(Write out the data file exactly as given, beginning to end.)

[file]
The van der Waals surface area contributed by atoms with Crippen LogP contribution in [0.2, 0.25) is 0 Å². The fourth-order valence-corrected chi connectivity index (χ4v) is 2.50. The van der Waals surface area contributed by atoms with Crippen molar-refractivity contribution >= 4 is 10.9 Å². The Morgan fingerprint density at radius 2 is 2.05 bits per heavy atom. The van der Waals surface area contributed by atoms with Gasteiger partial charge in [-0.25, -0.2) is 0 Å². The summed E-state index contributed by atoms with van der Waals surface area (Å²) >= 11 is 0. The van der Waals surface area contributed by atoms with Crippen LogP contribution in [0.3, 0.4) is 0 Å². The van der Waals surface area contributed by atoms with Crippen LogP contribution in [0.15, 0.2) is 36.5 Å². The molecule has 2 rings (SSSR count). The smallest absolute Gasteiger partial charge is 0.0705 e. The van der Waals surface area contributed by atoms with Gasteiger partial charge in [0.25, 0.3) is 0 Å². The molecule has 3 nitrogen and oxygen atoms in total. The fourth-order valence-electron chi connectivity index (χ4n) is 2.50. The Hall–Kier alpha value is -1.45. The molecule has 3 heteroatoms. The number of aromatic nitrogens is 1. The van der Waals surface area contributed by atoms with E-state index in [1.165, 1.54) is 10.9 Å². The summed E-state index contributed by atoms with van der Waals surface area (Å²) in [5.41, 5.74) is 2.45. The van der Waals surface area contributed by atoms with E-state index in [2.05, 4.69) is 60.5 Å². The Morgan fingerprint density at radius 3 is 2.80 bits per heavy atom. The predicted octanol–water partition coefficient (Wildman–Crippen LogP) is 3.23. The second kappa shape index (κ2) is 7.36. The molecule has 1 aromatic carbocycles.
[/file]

The van der Waals surface area contributed by atoms with Crippen LogP contribution in [0.2, 0.25) is 0 Å². The fourth-order valence-corrected chi connectivity index (χ4v) is 2.50. The van der Waals surface area contributed by atoms with Crippen molar-refractivity contribution >= 4 is 10.9 Å². The Morgan fingerprint density at radius 2 is 2.05 bits per heavy atom. The van der Waals surface area contributed by atoms with Gasteiger partial charge in [-0.25, -0.2) is 0 Å². The summed E-state index contributed by atoms with van der Waals surface area (Å²) >= 11 is 0. The van der Waals surface area contributed by atoms with Crippen LogP contribution in [0.3, 0.4) is 0 Å². The van der Waals surface area contributed by atoms with Crippen LogP contribution in [0.15, 0.2) is 36.5 Å². The molecule has 2 rings (SSSR count). The smallest absolute Gasteiger partial charge is 0.0705 e. The van der Waals surface area contributed by atoms with Gasteiger partial charge in [0.25, 0.3) is 0 Å². The molecule has 3 nitrogen and oxygen atoms in total. The fourth-order valence-electron chi connectivity index (χ4n) is 2.50. The Hall–Kier alpha value is -1.45. The molecule has 3 heteroatoms. The number of aromatic nitrogens is 1. The van der Waals surface area contributed by atoms with E-state index in [1.165, 1.54) is 10.9 Å². The summed E-state index contributed by atoms with van der Waals surface area (Å²) in [5.41, 5.74) is 2.45. The van der Waals surface area contributed by atoms with E-state index in [2.05, 4.69) is 60.5 Å². The Morgan fingerprint density at radius 3 is 2.80 bits per heavy atom. The predicted octanol–water partition coefficient (Wildman–Crippen LogP) is 3.23. The second kappa shape index (κ2) is 7.36. The molecule has 1 aromatic carbocycles.